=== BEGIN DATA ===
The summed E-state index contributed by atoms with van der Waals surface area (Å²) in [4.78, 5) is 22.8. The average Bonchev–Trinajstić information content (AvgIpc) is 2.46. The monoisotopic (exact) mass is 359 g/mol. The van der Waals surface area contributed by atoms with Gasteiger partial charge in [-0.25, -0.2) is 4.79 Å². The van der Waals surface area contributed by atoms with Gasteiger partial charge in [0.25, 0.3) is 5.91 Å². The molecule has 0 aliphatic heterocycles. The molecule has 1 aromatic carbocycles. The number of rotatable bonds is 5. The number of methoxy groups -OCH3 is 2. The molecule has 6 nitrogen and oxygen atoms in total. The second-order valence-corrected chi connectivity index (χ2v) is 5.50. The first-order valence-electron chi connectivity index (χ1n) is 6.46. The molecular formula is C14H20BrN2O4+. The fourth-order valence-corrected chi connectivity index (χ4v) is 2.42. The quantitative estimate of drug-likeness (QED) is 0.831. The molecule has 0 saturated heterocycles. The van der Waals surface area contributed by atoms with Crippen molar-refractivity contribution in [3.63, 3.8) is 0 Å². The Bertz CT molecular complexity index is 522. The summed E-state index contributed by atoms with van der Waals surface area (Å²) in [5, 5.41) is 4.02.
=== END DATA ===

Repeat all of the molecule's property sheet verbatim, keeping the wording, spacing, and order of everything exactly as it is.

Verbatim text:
The summed E-state index contributed by atoms with van der Waals surface area (Å²) in [4.78, 5) is 22.8. The average Bonchev–Trinajstić information content (AvgIpc) is 2.46. The monoisotopic (exact) mass is 359 g/mol. The van der Waals surface area contributed by atoms with Gasteiger partial charge in [-0.25, -0.2) is 4.79 Å². The van der Waals surface area contributed by atoms with Gasteiger partial charge in [0.25, 0.3) is 5.91 Å². The molecule has 0 aliphatic heterocycles. The molecule has 1 aromatic carbocycles. The number of rotatable bonds is 5. The number of methoxy groups -OCH3 is 2. The molecule has 6 nitrogen and oxygen atoms in total. The second-order valence-corrected chi connectivity index (χ2v) is 5.50. The first-order valence-electron chi connectivity index (χ1n) is 6.46. The molecular formula is C14H20BrN2O4+. The fourth-order valence-corrected chi connectivity index (χ4v) is 2.42. The quantitative estimate of drug-likeness (QED) is 0.831. The molecule has 0 saturated heterocycles. The van der Waals surface area contributed by atoms with Crippen molar-refractivity contribution in [3.63, 3.8) is 0 Å². The Bertz CT molecular complexity index is 522. The summed E-state index contributed by atoms with van der Waals surface area (Å²) in [5, 5.41) is 4.02.